The 102 people who were against the ordinance were pretty much all over the board, but the main themes were that (a) prohibiting feeding would not result in the disappearance of rats, cockroaches, fleas, coyotes etc., (b) there is no causal link to feral feeding and coyote appearance, as suggested in Mr. Chavez's report, (c) feral cats are a part of the urban landscape, even in Beverly Hills, and the only way to contain and manage a feral population is through TNR + maintenance, including feeding, and (d) to prohibit the feeding of cats would be unnecessarily cruel. Public comment went for nearly four hours and I know I'm really cutting things down in summary. You should be thankful.
Then the Mayor and each Councilmember gave their opinion. The one thing that everyone agreed upon is that the feral cat issue goes beyond the problem (or perceived problem) of food being left in public alleyways, and they welcomed having the rescue community help craft a comprehensive program to address the issue in a progressive and humane fashion. But aside from that, the council was split on what to do about the ordinance and how to address the complaints of the people upset at Katherine for feeding ferals in the alleyways behind their homes.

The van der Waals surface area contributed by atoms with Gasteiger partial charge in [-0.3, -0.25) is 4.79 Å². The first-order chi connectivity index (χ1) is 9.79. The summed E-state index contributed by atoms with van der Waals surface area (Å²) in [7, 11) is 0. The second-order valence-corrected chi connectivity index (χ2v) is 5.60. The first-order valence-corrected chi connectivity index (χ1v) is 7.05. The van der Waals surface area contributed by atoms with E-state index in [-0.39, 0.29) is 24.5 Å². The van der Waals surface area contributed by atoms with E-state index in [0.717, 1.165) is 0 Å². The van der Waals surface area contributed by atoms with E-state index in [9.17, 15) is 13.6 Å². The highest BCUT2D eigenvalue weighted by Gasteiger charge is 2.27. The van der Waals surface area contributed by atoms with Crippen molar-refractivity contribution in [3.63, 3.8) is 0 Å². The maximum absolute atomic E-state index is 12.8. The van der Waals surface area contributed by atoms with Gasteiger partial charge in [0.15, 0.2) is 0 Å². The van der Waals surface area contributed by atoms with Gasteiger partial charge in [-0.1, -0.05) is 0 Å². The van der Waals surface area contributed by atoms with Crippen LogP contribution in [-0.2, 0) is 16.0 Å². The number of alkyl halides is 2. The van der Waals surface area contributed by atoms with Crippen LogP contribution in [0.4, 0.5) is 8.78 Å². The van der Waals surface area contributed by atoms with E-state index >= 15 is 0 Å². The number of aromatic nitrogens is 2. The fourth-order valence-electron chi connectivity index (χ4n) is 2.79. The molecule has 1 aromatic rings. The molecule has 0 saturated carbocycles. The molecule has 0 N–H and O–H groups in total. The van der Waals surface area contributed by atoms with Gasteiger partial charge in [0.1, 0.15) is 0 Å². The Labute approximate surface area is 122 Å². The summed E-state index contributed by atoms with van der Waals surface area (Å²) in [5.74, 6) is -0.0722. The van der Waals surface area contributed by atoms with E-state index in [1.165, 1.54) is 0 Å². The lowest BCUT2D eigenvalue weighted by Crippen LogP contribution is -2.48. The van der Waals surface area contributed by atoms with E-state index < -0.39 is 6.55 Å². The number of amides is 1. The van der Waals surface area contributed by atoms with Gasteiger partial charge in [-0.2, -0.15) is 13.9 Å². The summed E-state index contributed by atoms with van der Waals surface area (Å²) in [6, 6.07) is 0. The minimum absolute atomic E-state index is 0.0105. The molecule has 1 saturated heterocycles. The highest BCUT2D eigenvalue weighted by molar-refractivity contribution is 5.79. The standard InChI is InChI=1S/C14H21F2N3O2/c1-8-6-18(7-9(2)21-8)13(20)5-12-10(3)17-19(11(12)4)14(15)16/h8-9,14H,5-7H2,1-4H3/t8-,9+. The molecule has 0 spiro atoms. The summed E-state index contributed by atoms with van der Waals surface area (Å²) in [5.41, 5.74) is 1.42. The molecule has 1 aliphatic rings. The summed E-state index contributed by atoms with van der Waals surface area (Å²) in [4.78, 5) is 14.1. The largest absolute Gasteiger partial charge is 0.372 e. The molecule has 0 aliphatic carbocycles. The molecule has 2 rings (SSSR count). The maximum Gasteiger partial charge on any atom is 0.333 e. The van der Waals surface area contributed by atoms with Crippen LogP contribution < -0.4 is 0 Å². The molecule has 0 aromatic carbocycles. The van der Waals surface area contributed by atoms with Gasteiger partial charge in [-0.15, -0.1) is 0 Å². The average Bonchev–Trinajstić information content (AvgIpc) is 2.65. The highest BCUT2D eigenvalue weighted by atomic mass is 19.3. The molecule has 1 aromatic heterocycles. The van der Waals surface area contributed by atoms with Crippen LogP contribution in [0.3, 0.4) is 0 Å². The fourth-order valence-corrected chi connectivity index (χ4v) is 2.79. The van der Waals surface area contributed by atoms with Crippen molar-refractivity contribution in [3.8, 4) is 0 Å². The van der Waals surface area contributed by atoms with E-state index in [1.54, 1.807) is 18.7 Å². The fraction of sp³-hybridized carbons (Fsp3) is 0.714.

The most outspoken opponent of the ordinance was Vice Mayor Jimmy Delshad, who did not support the urgency ordinance and wanted to give the rescue community a few months (he suggested 90 or 180 days) to help design a comprehensive feral cat maintenance program. Leaning in this direction was Councilmember John Mirisch, who also wanted to include an adoption component in the program for adoptable cats, as well as mandatory microchipping in the City, presumably for feral and non-feral cats alike. On the other side, Councilmember William W. Brien spoke out strongly in favor of the ordinance, saying he believed that the feeding of ferals does represent a public health risk and that the interests of the residents are more paramount and their wishes should be heeded. Farther towards the center was Councilmember Barry Brucker, who seemed to lean slightly in favor of the ordinance as a temporary measure while a bigger-picture cooperative solution could be crafted.